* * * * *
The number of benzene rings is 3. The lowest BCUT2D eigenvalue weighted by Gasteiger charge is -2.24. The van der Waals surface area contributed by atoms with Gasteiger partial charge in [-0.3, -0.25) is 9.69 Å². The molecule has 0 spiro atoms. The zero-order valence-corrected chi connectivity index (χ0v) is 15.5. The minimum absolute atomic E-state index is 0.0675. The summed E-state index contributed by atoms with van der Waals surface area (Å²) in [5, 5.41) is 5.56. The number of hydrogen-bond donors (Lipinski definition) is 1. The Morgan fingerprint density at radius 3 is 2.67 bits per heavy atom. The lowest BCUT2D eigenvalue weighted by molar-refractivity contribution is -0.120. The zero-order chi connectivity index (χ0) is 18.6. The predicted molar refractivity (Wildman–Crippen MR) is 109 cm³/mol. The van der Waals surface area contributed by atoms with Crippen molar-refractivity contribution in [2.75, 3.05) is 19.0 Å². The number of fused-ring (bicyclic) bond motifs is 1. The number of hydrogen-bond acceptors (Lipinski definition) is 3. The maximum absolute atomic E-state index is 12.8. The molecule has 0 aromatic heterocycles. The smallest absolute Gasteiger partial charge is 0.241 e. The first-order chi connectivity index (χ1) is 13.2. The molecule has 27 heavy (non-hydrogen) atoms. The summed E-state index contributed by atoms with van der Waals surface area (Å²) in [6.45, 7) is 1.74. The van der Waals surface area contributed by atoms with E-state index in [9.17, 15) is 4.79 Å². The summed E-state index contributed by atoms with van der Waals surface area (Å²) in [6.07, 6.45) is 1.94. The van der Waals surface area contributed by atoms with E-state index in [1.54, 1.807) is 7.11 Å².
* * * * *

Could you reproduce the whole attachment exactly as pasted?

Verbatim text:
The number of benzene rings is 3. The lowest BCUT2D eigenvalue weighted by Gasteiger charge is -2.24. The van der Waals surface area contributed by atoms with Gasteiger partial charge in [-0.3, -0.25) is 9.69 Å². The molecule has 0 spiro atoms. The zero-order valence-corrected chi connectivity index (χ0v) is 15.5. The minimum absolute atomic E-state index is 0.0675. The summed E-state index contributed by atoms with van der Waals surface area (Å²) in [5, 5.41) is 5.56. The number of hydrogen-bond donors (Lipinski definition) is 1. The Morgan fingerprint density at radius 3 is 2.67 bits per heavy atom. The lowest BCUT2D eigenvalue weighted by molar-refractivity contribution is -0.120. The zero-order chi connectivity index (χ0) is 18.6. The predicted molar refractivity (Wildman–Crippen MR) is 109 cm³/mol. The van der Waals surface area contributed by atoms with Crippen molar-refractivity contribution in [2.75, 3.05) is 19.0 Å². The number of fused-ring (bicyclic) bond motifs is 1. The number of hydrogen-bond acceptors (Lipinski definition) is 3. The maximum absolute atomic E-state index is 12.8. The molecule has 0 aromatic heterocycles. The smallest absolute Gasteiger partial charge is 0.241 e. The first-order chi connectivity index (χ1) is 13.2. The molecule has 27 heavy (non-hydrogen) atoms. The summed E-state index contributed by atoms with van der Waals surface area (Å²) in [6.45, 7) is 1.74. The van der Waals surface area contributed by atoms with E-state index in [9.17, 15) is 4.79 Å². The summed E-state index contributed by atoms with van der Waals surface area (Å²) in [6.07, 6.45) is 1.94. The van der Waals surface area contributed by atoms with E-state index in [1.54, 1.807) is 7.11 Å².